Sweet Biscuit Recipes for dipping into wines
Long ago bakers discovered that if you bake something twice….bi (two) cuit (cooked) it becomes crunchy and lasts longer hence the name biscuits.
One of the earliest biscuits is the Ships Biscuit or hard tack as it’s often known. It required baking four times to a rock hard consistency, in order to withstand the dampness of being at sea for long voyages. This was served at every meal. I’ve made hard tack for a historical supper club based on the books of Patrick O’Brian author of Master and Commander. I baked them twice rather than four times, but still had to warn guests that I would not be responsible for their dental bills.
Sweet and savoury
The British are biscuit lovers; unlike the French we eat cheese with biscuits rather than with bread as the French do.
We also love to dunk them in tea. In France they will often dunk buttered (unsalted) bread into their coffee (making an early ‘bullet proof’ coffee) but when they dunk biscuits on the continent, they prefer to dunk into alcohol.
In my Patrick O Brian supper club I made ratafias, a little like macaroons, which they would drink but not dunk in a glass of Madeira wine.
You could try this gorgeous amber Madeira wine from Portugal, Henriques & Henriques Malvasia 10 Years at £18 a bottle.
In Italy they dunk Biscotti into Vin Santo (Holy wine) but the original Vin Santo comes from Greece, which winetrust stocks, Santorini Vinsanto, Argyros Estate at £26. This fortified wine is comprised of three native grapes (80% Assrytiko, 10% Athrini, 10% Aidani) from Santorini, a hot, dry volcanic island that grows vines in a low lying basket shape to avoid destruction by the winds.
Another sweet Italian dry biscuit is Cantucci, sometimes called Cantuccini. What is the difference between Biscotti and Cantucci? According to one source it’s that Biscotti are larger and contain fat. I’d try these with a low alcohol (only 5.5%) white refreshing Italian Vajra Moscato d’Asti at £12.95.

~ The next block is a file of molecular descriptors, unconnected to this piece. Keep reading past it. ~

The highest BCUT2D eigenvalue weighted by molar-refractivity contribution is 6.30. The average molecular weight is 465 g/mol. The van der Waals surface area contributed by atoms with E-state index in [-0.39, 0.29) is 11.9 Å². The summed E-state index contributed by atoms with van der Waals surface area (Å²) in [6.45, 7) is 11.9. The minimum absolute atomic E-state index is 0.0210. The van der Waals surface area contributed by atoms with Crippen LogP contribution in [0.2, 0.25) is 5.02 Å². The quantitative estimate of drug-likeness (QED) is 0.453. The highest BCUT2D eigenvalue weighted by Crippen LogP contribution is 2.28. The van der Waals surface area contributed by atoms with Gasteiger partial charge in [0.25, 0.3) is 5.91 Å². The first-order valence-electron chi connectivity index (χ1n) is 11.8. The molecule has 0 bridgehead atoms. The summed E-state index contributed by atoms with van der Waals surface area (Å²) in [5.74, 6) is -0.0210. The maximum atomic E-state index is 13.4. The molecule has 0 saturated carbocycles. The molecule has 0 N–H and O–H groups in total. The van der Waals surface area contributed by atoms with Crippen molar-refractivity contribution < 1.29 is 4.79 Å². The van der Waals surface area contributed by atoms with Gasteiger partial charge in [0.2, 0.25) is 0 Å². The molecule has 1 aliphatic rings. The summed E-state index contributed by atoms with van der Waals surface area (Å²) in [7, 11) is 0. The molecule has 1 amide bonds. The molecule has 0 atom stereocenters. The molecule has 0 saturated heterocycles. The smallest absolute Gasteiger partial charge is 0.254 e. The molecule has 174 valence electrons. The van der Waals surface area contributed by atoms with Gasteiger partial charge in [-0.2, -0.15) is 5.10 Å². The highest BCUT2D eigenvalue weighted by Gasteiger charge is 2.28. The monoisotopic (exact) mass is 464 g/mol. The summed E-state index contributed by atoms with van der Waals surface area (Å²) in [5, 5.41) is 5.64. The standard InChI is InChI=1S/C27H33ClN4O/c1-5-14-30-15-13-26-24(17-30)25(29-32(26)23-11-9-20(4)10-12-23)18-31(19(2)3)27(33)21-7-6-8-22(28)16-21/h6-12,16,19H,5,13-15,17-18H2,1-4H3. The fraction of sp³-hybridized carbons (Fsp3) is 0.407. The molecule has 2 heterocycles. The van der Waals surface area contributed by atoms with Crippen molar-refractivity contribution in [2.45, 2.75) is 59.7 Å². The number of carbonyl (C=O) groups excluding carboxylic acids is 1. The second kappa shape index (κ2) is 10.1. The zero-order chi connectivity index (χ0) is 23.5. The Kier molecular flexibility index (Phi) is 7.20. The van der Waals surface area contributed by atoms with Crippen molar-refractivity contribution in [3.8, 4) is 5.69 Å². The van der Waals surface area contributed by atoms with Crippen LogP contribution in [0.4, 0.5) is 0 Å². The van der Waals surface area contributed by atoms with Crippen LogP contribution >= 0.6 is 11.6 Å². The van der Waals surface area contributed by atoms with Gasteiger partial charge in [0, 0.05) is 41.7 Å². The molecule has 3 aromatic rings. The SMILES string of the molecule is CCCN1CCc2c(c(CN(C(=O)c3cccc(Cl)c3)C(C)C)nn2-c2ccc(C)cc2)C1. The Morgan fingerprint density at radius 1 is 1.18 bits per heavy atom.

In Puglia they dip Taralli, a dry crunchy plain biscuit which is either sweet or savoury tied into a knot, into wine. Taralli are one of the oldest food stuffs, the recipe originally hails from Greece. I’d recommend a Sicilian wine Zibbibo, Gibelè, at £11.75 for dipping purposes.
In Spain anise and olive oil thin Tortas de Aceite, a kind of thin flaky sweet and salty crispbread, are popular eaten with cheese, coffee and sherry. There are different flavours, some with orange or lemon.
Dip these into a dry fino sherry ‘Innocente’, from Valdespino, Jerez at £8.95 or a Castano dulce at £15, the latter particularly good with a cheese board.
In France, in the champagne region, there is a celebrated speciality ‘biscuits roses de reims’, a sugary pink boudoir style biscuit that I have tried to recreate. Actually I think mine are tastier because I’ve added rose water. The recipe is below. Dip these into champagne or sparkling wines such as a pretty pink Moscato, Innocent Bystander at only £5.75 for a half bottle or going more upmarket in terms of pink fizz, an English ‘champagne’ style Nyetimber Rosé Brut at £35.00 or classic champagne such as Gremillet Rosé d’Assemblage Brut at a bargainous £25!
Here are a couple of recipes for you to try at home, the perfect end for a dinner party.
Biscuits Roses de Reims with rosewater
The original recipe is a secret so I spent several days testing and this is the closest I could get to it. I added rosewater which isn’t in the original recipe, and actually I think this is a bit nicer. If you don’t like rosewater you could leave it out.
I’d get out a few bowls for this to weigh your ingredients into, otherwise it’s easy to make a mistake with the order of ingredients.
These will be piped by hand so they won’t look exactly like the Biscuits Roses de Reims but they will look like funky sponge fingers.
Go here to winetrust100.co.uk for the biscuits roses de Reims recipe and also for a delicious